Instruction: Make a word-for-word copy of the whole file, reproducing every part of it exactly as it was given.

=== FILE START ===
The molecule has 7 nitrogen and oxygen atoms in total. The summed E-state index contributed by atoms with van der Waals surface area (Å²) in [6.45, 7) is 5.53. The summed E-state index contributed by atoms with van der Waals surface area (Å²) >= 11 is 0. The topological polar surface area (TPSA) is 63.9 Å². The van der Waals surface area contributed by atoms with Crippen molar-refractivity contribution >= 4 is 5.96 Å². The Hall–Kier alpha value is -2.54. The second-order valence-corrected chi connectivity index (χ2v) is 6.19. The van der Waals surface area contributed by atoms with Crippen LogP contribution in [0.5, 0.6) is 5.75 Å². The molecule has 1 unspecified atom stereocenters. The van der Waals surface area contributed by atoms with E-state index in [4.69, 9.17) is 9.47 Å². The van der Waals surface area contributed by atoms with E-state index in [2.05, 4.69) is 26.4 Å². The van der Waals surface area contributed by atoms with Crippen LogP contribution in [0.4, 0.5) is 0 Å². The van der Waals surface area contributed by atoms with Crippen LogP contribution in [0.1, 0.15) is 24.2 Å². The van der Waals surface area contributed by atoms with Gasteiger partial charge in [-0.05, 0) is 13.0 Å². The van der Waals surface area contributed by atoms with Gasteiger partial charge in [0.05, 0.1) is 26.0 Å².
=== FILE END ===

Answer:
The molecule has 7 nitrogen and oxygen atoms in total. The summed E-state index contributed by atoms with van der Waals surface area (Å²) in [6.45, 7) is 5.53. The summed E-state index contributed by atoms with van der Waals surface area (Å²) >= 11 is 0. The topological polar surface area (TPSA) is 63.9 Å². The van der Waals surface area contributed by atoms with Crippen molar-refractivity contribution >= 4 is 5.96 Å². The Hall–Kier alpha value is -2.54. The second-order valence-corrected chi connectivity index (χ2v) is 6.19. The van der Waals surface area contributed by atoms with Crippen LogP contribution in [0.5, 0.6) is 5.75 Å². The molecule has 1 unspecified atom stereocenters. The van der Waals surface area contributed by atoms with E-state index in [4.69, 9.17) is 9.47 Å². The van der Waals surface area contributed by atoms with E-state index in [2.05, 4.69) is 26.4 Å². The van der Waals surface area contributed by atoms with Crippen LogP contribution in [0.4, 0.5) is 0 Å². The van der Waals surface area contributed by atoms with Crippen LogP contribution in [0.1, 0.15) is 24.2 Å². The van der Waals surface area contributed by atoms with Gasteiger partial charge in [-0.05, 0) is 13.0 Å². The van der Waals surface area contributed by atoms with Gasteiger partial charge in [0.05, 0.1) is 26.0 Å².